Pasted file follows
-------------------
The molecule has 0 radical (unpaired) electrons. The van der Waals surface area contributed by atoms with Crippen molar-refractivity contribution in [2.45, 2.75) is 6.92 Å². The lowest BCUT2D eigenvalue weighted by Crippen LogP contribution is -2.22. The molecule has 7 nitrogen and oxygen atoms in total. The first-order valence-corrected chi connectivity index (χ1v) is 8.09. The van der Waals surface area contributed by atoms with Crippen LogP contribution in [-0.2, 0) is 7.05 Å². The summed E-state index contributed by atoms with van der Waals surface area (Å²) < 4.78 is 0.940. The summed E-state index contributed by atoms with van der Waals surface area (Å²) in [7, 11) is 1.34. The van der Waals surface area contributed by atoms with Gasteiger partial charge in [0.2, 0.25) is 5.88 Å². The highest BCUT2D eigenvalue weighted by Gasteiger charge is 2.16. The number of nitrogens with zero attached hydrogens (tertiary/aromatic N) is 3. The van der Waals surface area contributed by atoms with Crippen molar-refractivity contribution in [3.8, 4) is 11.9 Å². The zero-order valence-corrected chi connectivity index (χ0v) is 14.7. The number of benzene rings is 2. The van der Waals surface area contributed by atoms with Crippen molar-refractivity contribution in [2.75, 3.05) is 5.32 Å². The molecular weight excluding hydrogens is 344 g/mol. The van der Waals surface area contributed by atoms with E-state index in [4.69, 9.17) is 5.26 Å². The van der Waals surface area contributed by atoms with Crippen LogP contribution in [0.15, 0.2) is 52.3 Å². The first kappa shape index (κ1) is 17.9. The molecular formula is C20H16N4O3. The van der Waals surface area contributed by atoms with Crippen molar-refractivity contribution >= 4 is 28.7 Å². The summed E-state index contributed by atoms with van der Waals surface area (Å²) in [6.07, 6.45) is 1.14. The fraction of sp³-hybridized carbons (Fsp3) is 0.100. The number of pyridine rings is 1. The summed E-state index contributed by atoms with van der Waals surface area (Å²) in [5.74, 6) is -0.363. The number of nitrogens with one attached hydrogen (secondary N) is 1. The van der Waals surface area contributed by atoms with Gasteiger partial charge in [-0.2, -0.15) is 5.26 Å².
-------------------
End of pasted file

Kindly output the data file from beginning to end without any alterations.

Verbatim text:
The molecule has 0 radical (unpaired) electrons. The van der Waals surface area contributed by atoms with Crippen molar-refractivity contribution in [2.45, 2.75) is 6.92 Å². The lowest BCUT2D eigenvalue weighted by Crippen LogP contribution is -2.22. The molecule has 7 nitrogen and oxygen atoms in total. The first-order valence-corrected chi connectivity index (χ1v) is 8.09. The van der Waals surface area contributed by atoms with Crippen LogP contribution in [-0.2, 0) is 7.05 Å². The summed E-state index contributed by atoms with van der Waals surface area (Å²) < 4.78 is 0.940. The summed E-state index contributed by atoms with van der Waals surface area (Å²) in [7, 11) is 1.34. The van der Waals surface area contributed by atoms with Gasteiger partial charge in [0.2, 0.25) is 5.88 Å². The highest BCUT2D eigenvalue weighted by Gasteiger charge is 2.16. The number of nitrogens with zero attached hydrogens (tertiary/aromatic N) is 3. The van der Waals surface area contributed by atoms with Crippen molar-refractivity contribution in [3.8, 4) is 11.9 Å². The zero-order valence-corrected chi connectivity index (χ0v) is 14.7. The number of benzene rings is 2. The van der Waals surface area contributed by atoms with Crippen molar-refractivity contribution in [2.75, 3.05) is 5.32 Å². The molecular weight excluding hydrogens is 344 g/mol. The van der Waals surface area contributed by atoms with E-state index in [4.69, 9.17) is 5.26 Å². The van der Waals surface area contributed by atoms with Crippen LogP contribution in [0.15, 0.2) is 52.3 Å². The first kappa shape index (κ1) is 17.9. The molecular formula is C20H16N4O3. The van der Waals surface area contributed by atoms with Crippen molar-refractivity contribution >= 4 is 28.7 Å². The summed E-state index contributed by atoms with van der Waals surface area (Å²) in [6.07, 6.45) is 1.14. The fraction of sp³-hybridized carbons (Fsp3) is 0.100. The number of pyridine rings is 1. The summed E-state index contributed by atoms with van der Waals surface area (Å²) in [5.74, 6) is -0.363. The number of nitrogens with one attached hydrogen (secondary N) is 1. The van der Waals surface area contributed by atoms with Gasteiger partial charge in [-0.2, -0.15) is 5.26 Å².